[MARMAM] Hawaiian Monk Seal Research Program Field Camp Volunteer Recruitment

Lizabeth Kashinsky lsk at hawaii.edu
Thu Nov 21 11:17:22 PST 2019

*Hawaiian Monk Seal Research Program Field Camp Volunteer Recruitment*

The Joint Institute for Marine and Atmospheric Research (JIMAR) works with
the NOAA Fisheries Pacific Islands Fisheries Science Center through a
cooperative agreement with the University of Hawaii to conduct research and
recovery activities on the Hawaiian monk seal population in the
Northwestern Hawaiian Islands (NWHI) within the Papahānaumokuākea Marine
National Monument. JIMAR is currently seeking Field Camp Volunteer
applicants to assist paid program staff at five remote field sites. Field
teams work in groups of ~2-4 people at each site for ~4-5 months to study
endangered Hawaiian monk seals as part of a long-term annual population
monitoring and conservation program. Activities include conducting trend
counts, tagging seals, identifying individual seals by tags, scars, natural
markings, and applied bleach marks, monitoring reproduction, survival,
injuries, entanglements, migration, vaccinating against morbillivirus,
performing necropsies, collecting scat & spew samples for food habitat,
parasite load, and hormonal analysis, collecting tissue samples for DNA
analysis, and removing debris capable of entangling seals and other
wildlife. Behavior data are also collected at some sites. Researchers at
some sites may participate in shark mitigation activities. Approximately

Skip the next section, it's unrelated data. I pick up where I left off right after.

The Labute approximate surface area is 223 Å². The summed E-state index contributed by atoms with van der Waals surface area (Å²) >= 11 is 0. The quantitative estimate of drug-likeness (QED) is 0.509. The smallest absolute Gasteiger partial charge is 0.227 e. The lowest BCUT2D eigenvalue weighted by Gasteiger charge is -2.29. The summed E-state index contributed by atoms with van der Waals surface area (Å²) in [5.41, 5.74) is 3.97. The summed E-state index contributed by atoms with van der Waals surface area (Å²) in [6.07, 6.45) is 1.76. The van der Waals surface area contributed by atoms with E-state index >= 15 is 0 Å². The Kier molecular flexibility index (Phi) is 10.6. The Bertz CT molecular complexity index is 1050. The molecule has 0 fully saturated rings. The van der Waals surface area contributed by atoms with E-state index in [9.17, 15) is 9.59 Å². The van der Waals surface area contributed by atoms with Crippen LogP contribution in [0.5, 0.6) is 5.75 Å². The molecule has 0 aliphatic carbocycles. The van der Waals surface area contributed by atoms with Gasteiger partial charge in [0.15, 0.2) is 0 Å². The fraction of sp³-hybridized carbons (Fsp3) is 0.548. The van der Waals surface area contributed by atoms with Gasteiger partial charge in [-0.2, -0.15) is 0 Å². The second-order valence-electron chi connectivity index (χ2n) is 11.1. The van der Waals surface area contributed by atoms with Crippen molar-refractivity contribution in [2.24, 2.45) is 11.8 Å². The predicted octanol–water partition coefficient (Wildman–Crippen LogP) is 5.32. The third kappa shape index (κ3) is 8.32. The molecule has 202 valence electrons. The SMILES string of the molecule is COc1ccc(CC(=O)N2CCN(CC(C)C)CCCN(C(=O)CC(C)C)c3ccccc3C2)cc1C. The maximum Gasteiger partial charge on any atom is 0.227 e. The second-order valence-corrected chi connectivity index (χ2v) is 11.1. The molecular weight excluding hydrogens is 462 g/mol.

five weeks of mandatory full-time (40 hours/week M-F) training and packing
in Honolulu will be required before deployment via NOAA ships to field
sites. Once deployed, all food and lodging costs are covered for the entire
duration. The position is physically challenging and living conditions are
rugged. Expect rustic conditions (the surrounding environment includes
numerous seabird colonies and sun exposure, living in tents, no
infrastructure, no running water, bathing in the ocean, no internet or cell
phone coverage, and limited communication with the outside world via
satellite phone/email, etc.). Some sites require extensive boating

Deployment to a remote field site is a serious undertaking. Delays in
scheduled pick-up and drop-off dates due to weather or ship mechanical
issues may occur, as well as long response times for emergencies, including
evacuation. Volunteers also assist program staff for up to a week or more
after the end of the season to unpack, clean, and inventory gear and
equipment. All other qualifications being equal, preference will be given
to applicants who live on Oʻahu so they can be incorporated into our
program as soon as possible to gain useful experience before the official
training begins.

See attached pdf for more information and instructions on how to apply.

For more information about our program, go to:
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